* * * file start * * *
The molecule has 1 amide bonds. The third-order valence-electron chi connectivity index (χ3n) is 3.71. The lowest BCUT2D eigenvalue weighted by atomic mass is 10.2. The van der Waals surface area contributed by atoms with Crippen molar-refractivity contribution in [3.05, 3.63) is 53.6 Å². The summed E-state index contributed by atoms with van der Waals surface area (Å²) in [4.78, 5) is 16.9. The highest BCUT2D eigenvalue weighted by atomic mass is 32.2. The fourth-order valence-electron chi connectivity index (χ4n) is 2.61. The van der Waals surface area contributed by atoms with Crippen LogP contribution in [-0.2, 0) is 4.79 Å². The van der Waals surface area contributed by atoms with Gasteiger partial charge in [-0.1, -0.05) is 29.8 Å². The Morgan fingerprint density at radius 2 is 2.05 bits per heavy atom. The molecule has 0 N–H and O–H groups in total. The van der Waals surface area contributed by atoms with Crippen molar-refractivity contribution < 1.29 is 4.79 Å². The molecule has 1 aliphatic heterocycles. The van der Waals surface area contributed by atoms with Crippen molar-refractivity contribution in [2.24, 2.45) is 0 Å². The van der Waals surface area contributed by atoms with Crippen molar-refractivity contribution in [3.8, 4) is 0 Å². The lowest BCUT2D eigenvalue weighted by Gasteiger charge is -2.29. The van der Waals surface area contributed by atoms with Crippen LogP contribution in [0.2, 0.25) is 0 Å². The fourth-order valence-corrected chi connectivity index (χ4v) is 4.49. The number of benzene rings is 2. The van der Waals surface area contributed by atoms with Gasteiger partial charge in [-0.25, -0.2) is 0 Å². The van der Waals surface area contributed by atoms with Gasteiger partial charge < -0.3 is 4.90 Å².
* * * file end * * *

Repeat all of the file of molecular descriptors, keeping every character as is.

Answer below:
The molecule has 1 amide bonds. The third-order valence-electron chi connectivity index (χ3n) is 3.71. The lowest BCUT2D eigenvalue weighted by atomic mass is 10.2. The van der Waals surface area contributed by atoms with Crippen molar-refractivity contribution in [3.05, 3.63) is 53.6 Å². The summed E-state index contributed by atoms with van der Waals surface area (Å²) in [4.78, 5) is 16.9. The highest BCUT2D eigenvalue weighted by atomic mass is 32.2. The fourth-order valence-electron chi connectivity index (χ4n) is 2.61. The van der Waals surface area contributed by atoms with Crippen LogP contribution in [-0.2, 0) is 4.79 Å². The van der Waals surface area contributed by atoms with Gasteiger partial charge in [-0.1, -0.05) is 29.8 Å². The Morgan fingerprint density at radius 2 is 2.05 bits per heavy atom. The molecule has 0 N–H and O–H groups in total. The van der Waals surface area contributed by atoms with Crippen molar-refractivity contribution < 1.29 is 4.79 Å². The molecule has 1 aliphatic heterocycles. The van der Waals surface area contributed by atoms with Crippen molar-refractivity contribution in [2.24, 2.45) is 0 Å². The van der Waals surface area contributed by atoms with Crippen molar-refractivity contribution in [3.8, 4) is 0 Å². The lowest BCUT2D eigenvalue weighted by Gasteiger charge is -2.29. The van der Waals surface area contributed by atoms with Crippen LogP contribution in [0.2, 0.25) is 0 Å². The fourth-order valence-corrected chi connectivity index (χ4v) is 4.49. The number of benzene rings is 2. The van der Waals surface area contributed by atoms with Gasteiger partial charge in [-0.25, -0.2) is 0 Å². The van der Waals surface area contributed by atoms with Gasteiger partial charge < -0.3 is 4.90 Å².